This photo taken on Nov. 1, 2014, and released by the U.S. Geological Survey shows a "toe" of Pahoehoe lava oozing out of the edge of the main flow, about 328 yards upslope of the leading edge of the flow, near the town of Pahoa, Hawaii. The tip of the flow that remains halted in a Pahoa farmer's yard is now cool to the touch, but a few hundred yards upslope an active stretch of lava is "inflating," or filling with fresh lava. (AP Photo/U.S. Geological Survey)
This Nov. 9, 2014 photo provided by the U.S. Geological Survey shows the lava flow from the Kilauea Volcano that began on June 27 as it pours from an active breakout near the Pahoa transfer station on the Big Island of Hawaii. A small flow of lava moved closer to a now-closed refuse transfer station on Hawaii's Big Island, but the main area of the molten rock hasn't crept any closer to the small town of Pahoa, the U.S. Geological Survey said Sunday, Nov. 9, 2014. (AP Photo/U.S. Geological Survey)
In this Nov. 8, 2014 photo from the U.S. Geological Survey, a tree lies where it has fallen after lava flow burned through its lower trunk near the town of Pahoa on the Big Island of Hawaii. Hawaii County civil defense officials said in a statement Saturday the lava's front remains about 480 feet from Pahoa Village Road. This position hasn't changed since Oct. 30. But lava is creeping out at several spots upslope of the leading edge. (AP Photo/U.S. Geological Survey)
This Nov. 7, 2014 photo from the U.S. Geological Survey shows a time lapse camera that USGS Hawaii Volcano Observatory scientists were using to monitor a lava tube skylight near the town of Pahoa on the Big Island of Hawaii. The camera was caught in an overflow of lava surrounding the tripod and melted the power cable. Hawaii County civil defense officials said in a statement Saturday the lava's front remains about 480 feet from Pahoa Village Road. This position hasn't changed since Oct. 30. But lava is creeping out at several spots upslope of the leading edge.(AP Photo/U.S. Geological Survey)
This photo taken on Oct. 31, 2014, and released by the U.S. Geological Survey, shows a hole left behind by a large tree that was surrounded by lava, burned through at its base and collapsed onto the solidified flow surface, near the town of Pahoa, Hawaii. The end of the tree trunk is glowing, and flames from burning wood are emanating from the hole. Geologists say this represents an under-appreciated hazard of the lava flow field, as trees that were surrounded by lava can fall long after the leading edge has passed by. The tip of the flow that remains halted in a Pahoa farmer's yard is now cool to the touch, but a few hundred yards upstream an active stretch of lava is "inflating," or filling with fresh lava. (AP Photo/U.S. Geological Survey)
This Nov. 2, 2014 photo provided by the U.S. Geological Survey shows a breakout from an inflated lobe of the June 27 lava flow near the town of Pahoa on the Big Island of Hawaii. Overnight rain has reduced the smoke that's coming from a lava flow that remains stalled after slowly creeping toward a small town on Hawaii's Big Island, a responder said Sunday. (AP Photo/U.S. Geological Survey)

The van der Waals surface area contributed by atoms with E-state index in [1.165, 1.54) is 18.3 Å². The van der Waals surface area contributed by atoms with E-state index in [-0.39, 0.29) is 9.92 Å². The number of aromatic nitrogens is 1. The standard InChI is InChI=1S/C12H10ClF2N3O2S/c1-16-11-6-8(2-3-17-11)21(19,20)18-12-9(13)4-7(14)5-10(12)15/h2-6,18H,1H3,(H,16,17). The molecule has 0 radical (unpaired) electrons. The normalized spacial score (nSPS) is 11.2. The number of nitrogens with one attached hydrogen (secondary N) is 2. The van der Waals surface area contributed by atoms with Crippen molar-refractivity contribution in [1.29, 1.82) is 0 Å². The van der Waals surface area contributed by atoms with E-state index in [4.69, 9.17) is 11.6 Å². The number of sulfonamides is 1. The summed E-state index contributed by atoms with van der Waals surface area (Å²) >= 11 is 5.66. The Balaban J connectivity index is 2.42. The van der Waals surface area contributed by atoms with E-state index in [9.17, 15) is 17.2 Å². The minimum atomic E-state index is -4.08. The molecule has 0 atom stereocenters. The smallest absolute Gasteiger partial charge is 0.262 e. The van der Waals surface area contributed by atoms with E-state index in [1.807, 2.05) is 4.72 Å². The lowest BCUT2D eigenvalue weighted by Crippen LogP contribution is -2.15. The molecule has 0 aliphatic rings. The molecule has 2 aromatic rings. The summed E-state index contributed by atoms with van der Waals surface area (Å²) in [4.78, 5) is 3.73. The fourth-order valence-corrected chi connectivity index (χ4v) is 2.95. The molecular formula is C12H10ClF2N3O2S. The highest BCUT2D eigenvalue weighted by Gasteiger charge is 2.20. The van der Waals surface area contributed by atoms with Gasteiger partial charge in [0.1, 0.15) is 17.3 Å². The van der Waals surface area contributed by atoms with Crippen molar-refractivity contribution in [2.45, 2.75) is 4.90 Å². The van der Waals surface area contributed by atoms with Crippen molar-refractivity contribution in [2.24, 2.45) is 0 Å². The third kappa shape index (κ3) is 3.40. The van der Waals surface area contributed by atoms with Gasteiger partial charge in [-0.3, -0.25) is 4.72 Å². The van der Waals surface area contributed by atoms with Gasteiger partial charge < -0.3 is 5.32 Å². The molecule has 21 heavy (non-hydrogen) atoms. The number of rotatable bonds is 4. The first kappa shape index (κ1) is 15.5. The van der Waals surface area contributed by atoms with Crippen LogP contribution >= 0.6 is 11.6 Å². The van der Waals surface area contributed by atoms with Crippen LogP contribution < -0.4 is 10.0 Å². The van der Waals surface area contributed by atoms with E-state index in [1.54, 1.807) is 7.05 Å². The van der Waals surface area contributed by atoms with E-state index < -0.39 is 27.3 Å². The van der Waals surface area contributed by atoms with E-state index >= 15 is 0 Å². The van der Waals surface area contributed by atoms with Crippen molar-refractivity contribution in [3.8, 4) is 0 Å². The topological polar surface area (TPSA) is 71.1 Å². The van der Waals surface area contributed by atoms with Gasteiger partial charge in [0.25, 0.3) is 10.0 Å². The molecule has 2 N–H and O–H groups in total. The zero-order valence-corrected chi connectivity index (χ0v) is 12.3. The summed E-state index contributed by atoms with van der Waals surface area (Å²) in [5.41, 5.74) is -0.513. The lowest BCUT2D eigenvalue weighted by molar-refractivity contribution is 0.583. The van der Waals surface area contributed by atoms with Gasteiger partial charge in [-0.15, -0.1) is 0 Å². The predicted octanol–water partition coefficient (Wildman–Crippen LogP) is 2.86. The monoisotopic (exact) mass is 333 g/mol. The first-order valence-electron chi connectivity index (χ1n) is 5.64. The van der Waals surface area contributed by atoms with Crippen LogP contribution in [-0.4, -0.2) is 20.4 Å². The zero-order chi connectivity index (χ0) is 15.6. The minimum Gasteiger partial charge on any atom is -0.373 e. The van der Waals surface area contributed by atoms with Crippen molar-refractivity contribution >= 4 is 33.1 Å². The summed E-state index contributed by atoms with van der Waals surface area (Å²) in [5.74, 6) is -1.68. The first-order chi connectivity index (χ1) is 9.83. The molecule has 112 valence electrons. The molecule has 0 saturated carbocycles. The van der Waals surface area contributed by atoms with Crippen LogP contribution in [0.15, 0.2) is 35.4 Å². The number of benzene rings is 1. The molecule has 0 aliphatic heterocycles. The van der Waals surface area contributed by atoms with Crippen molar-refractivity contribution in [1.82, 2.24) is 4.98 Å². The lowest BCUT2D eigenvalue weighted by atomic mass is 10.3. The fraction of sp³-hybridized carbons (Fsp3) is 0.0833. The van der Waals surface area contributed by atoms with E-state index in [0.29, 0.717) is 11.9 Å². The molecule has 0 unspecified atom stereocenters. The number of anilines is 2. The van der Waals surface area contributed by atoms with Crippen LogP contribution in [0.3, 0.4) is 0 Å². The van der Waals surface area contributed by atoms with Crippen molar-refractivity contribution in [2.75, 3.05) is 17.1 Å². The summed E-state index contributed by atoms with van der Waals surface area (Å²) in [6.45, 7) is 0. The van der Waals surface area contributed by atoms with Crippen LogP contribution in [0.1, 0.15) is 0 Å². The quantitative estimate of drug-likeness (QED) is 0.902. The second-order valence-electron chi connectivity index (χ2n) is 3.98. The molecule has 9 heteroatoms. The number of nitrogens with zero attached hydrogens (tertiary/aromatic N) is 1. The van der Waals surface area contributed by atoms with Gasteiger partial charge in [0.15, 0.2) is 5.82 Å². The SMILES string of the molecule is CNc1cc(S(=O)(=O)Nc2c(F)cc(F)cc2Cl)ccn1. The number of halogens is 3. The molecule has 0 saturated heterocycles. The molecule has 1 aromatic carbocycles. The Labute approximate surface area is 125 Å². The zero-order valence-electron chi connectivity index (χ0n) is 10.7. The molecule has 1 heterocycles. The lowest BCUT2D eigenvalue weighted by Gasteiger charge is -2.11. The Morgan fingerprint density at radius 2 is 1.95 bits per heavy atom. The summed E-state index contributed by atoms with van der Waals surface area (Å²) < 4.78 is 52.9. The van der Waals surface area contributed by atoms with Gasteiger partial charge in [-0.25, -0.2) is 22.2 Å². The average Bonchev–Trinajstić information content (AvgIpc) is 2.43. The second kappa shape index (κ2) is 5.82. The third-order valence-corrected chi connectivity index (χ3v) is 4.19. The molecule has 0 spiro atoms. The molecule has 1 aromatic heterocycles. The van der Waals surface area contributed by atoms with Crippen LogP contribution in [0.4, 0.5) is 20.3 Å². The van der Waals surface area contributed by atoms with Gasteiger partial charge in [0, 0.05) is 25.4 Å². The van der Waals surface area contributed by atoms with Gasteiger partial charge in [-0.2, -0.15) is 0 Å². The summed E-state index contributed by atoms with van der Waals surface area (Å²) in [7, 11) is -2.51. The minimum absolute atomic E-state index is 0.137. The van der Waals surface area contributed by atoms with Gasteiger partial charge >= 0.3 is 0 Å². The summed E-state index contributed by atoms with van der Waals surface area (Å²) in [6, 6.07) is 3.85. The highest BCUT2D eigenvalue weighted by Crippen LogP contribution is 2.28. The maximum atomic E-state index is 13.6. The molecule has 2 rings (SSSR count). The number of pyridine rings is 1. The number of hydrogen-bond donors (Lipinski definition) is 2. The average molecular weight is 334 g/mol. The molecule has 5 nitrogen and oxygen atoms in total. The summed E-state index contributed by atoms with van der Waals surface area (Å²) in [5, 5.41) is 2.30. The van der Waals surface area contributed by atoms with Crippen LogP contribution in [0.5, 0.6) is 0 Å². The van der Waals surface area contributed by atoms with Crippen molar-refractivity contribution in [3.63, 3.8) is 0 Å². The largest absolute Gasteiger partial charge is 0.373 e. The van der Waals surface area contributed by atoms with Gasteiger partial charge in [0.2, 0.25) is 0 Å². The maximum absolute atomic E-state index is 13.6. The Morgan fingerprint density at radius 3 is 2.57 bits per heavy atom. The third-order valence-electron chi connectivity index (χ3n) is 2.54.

This Tuesday, Oct. 28, 2014 photo provided by the U.S. Geological Survey shows lava that has pushed through a fence marking a property boundary above the town of Pahoa on the Big Island of Hawaii. After weeks of slow, stop-and-go movement, a river of asphalt-black lava was less than the length of a football field from homes in the Big Island community Tuesday. The lava flow easily burned down an empty shed at about 7:30 a.m., several hours after entering a residential property in Pahoa Village, said Hawaii County Civil Defense Director Darryl Oliveira. A branch of the molten stream was less than 100 yards (90 meters) from a two-story house. It could hit the home later Tuesday if it continues on its current path, Oliveira estimated. Residents of Pahoa Village, the commercial center of the island's rural Puna district south of Hilo, have had weeks to prepare for what's been described as a slow-motion disaster. Most have either already left or are prepared to go. (AP Photo/U.S. Geological Survey)
This Oct. 30, 2014 photo provided by the U.S. Geological Survey shows a lava breakout around 110 yards behind the leading edge of the flow near the town of Pahoa on the Big Island of Hawaii. (AP Photo/U.S. Geological Survey)
PAHOA, HI - OCTOBER 30: Lava from the Kilauea Volcano flows across the ground on October 30, 2014 in Pahoa, Hawaii. Molten rock from the flow is inching its way towards homes in the town of Pahoa on Hawaii's Big Island where close to a thousand people live. (Photo by Andrew Hara/Getty Images)